IoT-related systems are gaining popularity but it is hard to deny that connected devices are at risk without security sensitive software that can be managed according to an e-commerce standard.
Security challenges are defined by leading technology experts while such companies as ARM, Intercede, Solacia and Symantec took the matter into their own hands and collaborated on the Open Trust Protocol (OTrP). The partners aimed to use reliable technologies proven in large scale banking and sensitive data applications on mass-market devices such as smartphones and tablets to combine a secure architecture with trusted code management.
“In an internet-connected world, it is imperative to establish trust between all devices and service providers,” said Marc Canel, vice president of security systems, ARM. “Operators need to trust devices their systems interact with and OTrP achieves this in a simple way. It brings e-commerce trust architectures together with a high-level protocol that can be easily integrated with any existing platform.”
The OTrP Joint Stakeholder Agreement also includes Beanpod, Sequitur Labs, Sprint, Thundersoft, Trustkernel and Verimatrix.
Symantec underlines the importance of enhanced security and reminds that one million internet attacks were carried out every day during 2015. Connected devices only contribute to a problem by expanding the attack surface. The analyst firm Gartner says the focus on security is number one task while creating any connected product.
BusinessWire reveals more details about a newly-developed Open Trust Protocol already available for prototyping and testing on the IETF website. It is a high level management protocol that works with security solutions such as ARM® TrustZone®-based Trusted Execution Environments developed to prevent malicious attacks on mobile computing devices.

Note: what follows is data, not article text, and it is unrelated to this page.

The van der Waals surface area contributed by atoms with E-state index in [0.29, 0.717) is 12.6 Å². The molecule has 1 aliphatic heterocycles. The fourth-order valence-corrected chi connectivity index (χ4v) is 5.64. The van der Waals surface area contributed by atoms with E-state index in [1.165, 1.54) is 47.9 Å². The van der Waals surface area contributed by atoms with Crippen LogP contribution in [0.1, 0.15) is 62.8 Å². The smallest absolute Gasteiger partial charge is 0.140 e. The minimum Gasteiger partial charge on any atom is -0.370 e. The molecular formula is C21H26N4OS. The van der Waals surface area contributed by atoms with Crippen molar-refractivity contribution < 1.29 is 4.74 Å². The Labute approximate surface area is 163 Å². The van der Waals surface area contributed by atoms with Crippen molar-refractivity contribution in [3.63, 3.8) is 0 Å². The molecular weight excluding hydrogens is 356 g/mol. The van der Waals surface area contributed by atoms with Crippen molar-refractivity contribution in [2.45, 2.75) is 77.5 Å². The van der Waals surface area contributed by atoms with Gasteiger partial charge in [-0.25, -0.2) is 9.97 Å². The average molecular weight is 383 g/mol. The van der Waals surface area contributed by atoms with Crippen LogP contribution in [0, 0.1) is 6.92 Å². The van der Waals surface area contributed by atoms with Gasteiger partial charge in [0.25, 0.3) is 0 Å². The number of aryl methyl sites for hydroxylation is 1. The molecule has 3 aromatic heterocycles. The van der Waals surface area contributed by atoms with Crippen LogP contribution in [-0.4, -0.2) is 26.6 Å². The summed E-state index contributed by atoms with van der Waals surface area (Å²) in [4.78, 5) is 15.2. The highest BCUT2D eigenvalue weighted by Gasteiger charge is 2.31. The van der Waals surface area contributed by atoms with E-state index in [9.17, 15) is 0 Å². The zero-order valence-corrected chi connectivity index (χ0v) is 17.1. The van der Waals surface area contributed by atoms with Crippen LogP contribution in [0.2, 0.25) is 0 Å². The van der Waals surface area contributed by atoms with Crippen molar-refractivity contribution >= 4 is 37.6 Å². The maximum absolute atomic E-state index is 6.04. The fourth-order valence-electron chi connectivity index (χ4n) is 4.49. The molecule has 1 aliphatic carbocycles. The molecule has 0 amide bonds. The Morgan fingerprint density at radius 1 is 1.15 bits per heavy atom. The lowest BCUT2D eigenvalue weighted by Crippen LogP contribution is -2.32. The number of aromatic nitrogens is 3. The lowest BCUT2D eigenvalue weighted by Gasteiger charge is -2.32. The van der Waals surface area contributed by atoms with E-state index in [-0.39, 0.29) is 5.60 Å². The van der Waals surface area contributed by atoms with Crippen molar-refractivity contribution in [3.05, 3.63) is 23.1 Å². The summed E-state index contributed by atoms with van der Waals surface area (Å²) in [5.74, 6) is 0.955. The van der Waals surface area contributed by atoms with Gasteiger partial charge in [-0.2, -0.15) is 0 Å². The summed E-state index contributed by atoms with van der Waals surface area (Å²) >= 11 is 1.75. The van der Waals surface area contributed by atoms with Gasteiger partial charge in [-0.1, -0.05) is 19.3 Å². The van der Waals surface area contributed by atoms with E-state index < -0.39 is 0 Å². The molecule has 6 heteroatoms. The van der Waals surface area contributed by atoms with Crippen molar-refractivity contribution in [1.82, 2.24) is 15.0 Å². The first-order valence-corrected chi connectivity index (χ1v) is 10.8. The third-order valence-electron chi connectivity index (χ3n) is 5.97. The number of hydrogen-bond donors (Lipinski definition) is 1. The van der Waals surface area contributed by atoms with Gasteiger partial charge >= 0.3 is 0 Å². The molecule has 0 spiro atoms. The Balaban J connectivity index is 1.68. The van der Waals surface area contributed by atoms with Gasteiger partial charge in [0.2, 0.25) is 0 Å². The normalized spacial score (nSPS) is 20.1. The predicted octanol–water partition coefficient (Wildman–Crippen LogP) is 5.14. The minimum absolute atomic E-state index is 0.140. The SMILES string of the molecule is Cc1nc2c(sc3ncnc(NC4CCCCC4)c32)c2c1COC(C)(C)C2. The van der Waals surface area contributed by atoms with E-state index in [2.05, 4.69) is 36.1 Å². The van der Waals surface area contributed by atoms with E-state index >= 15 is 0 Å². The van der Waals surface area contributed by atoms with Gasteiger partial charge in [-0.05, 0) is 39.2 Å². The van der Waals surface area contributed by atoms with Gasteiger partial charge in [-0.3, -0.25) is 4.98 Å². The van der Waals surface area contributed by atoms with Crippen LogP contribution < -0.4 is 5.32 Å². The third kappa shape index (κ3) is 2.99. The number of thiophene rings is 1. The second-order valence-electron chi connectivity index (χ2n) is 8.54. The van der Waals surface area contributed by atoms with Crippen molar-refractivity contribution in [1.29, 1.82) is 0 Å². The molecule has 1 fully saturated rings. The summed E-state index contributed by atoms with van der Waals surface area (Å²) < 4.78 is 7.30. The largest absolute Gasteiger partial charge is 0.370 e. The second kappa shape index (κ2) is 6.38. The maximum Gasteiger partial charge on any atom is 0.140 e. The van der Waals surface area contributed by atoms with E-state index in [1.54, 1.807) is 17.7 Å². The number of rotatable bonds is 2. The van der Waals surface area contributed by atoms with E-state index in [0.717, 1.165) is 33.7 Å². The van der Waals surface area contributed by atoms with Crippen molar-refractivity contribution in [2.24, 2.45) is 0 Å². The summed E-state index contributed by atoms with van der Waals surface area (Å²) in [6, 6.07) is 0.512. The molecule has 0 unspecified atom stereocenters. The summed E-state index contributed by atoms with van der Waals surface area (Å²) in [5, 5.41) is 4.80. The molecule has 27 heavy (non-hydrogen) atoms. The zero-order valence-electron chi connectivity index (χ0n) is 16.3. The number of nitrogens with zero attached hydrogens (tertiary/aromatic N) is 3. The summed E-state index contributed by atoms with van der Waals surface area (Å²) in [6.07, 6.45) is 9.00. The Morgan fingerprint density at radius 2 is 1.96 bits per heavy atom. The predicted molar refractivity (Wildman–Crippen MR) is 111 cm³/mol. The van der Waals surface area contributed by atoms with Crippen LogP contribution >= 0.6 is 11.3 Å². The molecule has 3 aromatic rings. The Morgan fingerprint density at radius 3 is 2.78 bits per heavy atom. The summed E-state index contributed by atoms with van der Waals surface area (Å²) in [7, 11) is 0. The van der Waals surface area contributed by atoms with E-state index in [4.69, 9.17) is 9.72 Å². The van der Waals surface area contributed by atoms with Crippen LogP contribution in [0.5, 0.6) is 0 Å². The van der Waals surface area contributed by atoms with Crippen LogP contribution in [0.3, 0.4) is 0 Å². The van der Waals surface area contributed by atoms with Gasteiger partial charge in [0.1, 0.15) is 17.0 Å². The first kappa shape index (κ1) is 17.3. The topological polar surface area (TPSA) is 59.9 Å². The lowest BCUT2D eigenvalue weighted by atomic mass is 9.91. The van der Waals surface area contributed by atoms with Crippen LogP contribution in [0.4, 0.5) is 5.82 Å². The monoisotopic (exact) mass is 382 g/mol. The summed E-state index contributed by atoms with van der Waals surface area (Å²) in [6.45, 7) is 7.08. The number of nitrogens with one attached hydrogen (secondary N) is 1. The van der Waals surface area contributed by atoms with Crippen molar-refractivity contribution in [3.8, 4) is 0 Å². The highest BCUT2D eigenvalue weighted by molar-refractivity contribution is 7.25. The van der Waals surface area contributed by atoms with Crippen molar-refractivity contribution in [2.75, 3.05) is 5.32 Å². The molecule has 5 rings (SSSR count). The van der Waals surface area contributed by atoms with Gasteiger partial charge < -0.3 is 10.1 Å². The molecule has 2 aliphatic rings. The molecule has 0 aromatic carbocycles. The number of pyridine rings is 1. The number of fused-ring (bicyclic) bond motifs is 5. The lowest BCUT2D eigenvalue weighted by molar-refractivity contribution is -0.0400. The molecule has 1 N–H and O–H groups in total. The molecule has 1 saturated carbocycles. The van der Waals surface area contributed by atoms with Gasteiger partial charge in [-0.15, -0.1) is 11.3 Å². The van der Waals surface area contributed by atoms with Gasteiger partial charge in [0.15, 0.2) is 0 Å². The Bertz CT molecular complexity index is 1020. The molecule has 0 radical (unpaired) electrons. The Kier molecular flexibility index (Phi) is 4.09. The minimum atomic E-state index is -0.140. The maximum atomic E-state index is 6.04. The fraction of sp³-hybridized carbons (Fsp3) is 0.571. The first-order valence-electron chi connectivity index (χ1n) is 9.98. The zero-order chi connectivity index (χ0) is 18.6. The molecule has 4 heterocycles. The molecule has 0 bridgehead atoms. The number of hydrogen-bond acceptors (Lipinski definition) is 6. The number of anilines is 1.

“Posting OTrP as an IETF informational for public review is an important step in providing universal digital trust from silicon to services for mobile and IoT connected devices, said Richard Parris, CEO of digital trust specialists, Intercede. “It provides network operators and app developers the control they need over their selection of hardware security module and cryptographic key provider for reasons of interoperability, policy and cost while maintaining a common management platform across mixed fleets of devices.”
“With new technologies come increased security risks,” said Brian Witten, Senior Director, Internet of Things (IoT) Security, Symantec. “The Internet of Things and smart mobile technologies are moving into a range of diverse applications and it is important to create an open protocol to ease and accelerate adoption of hardware-backed security that is designed to protect on board encryption-keys.”
The Open Trust Protocol takes one step close to an open interoperable standard that will allow to manage trusted software without the need for a centralized database by reusing the established security architecture of e-commerce.